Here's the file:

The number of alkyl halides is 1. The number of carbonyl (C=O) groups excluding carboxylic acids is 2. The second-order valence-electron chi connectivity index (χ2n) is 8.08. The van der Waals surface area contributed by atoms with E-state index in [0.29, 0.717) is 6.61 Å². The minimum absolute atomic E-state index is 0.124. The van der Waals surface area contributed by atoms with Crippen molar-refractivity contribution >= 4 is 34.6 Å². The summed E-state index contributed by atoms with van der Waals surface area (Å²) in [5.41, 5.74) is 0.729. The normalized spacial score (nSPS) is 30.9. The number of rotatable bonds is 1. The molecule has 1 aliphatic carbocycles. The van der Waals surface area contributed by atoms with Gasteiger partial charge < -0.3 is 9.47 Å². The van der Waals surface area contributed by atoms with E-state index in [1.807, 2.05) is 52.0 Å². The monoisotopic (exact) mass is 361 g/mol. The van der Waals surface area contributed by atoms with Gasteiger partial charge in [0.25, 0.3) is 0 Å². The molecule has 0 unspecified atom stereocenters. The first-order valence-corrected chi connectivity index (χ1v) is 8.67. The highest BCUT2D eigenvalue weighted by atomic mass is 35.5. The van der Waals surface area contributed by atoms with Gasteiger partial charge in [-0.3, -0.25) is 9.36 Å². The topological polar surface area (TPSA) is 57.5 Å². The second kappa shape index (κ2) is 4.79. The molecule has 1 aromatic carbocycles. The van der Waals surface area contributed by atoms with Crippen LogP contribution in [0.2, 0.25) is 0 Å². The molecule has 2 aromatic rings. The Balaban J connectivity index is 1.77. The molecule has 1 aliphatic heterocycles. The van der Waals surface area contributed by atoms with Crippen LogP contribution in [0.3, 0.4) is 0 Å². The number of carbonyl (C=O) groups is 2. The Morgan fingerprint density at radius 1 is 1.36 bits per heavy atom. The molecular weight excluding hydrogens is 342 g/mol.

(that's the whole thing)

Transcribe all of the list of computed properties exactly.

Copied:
The number of alkyl halides is 1. The number of carbonyl (C=O) groups excluding carboxylic acids is 2. The second-order valence-electron chi connectivity index (χ2n) is 8.08. The van der Waals surface area contributed by atoms with E-state index in [0.29, 0.717) is 6.61 Å². The minimum absolute atomic E-state index is 0.124. The van der Waals surface area contributed by atoms with Crippen molar-refractivity contribution >= 4 is 34.6 Å². The summed E-state index contributed by atoms with van der Waals surface area (Å²) in [5.41, 5.74) is 0.729. The normalized spacial score (nSPS) is 30.9. The number of rotatable bonds is 1. The molecule has 1 aliphatic carbocycles. The van der Waals surface area contributed by atoms with Gasteiger partial charge < -0.3 is 9.47 Å². The van der Waals surface area contributed by atoms with E-state index in [1.807, 2.05) is 52.0 Å². The monoisotopic (exact) mass is 361 g/mol. The van der Waals surface area contributed by atoms with Gasteiger partial charge in [0.25, 0.3) is 0 Å². The molecule has 0 unspecified atom stereocenters. The first-order valence-corrected chi connectivity index (χ1v) is 8.67. The highest BCUT2D eigenvalue weighted by atomic mass is 35.5. The van der Waals surface area contributed by atoms with Gasteiger partial charge in [-0.3, -0.25) is 9.36 Å². The topological polar surface area (TPSA) is 57.5 Å². The second kappa shape index (κ2) is 4.79. The molecule has 1 aromatic carbocycles. The van der Waals surface area contributed by atoms with Crippen LogP contribution in [0.2, 0.25) is 0 Å². The molecule has 2 aromatic rings. The Balaban J connectivity index is 1.77. The molecule has 1 aliphatic heterocycles. The van der Waals surface area contributed by atoms with Crippen LogP contribution in [0.3, 0.4) is 0 Å². The number of carbonyl (C=O) groups is 2. The Morgan fingerprint density at radius 1 is 1.36 bits per heavy atom. The molecular weight excluding hydrogens is 342 g/mol.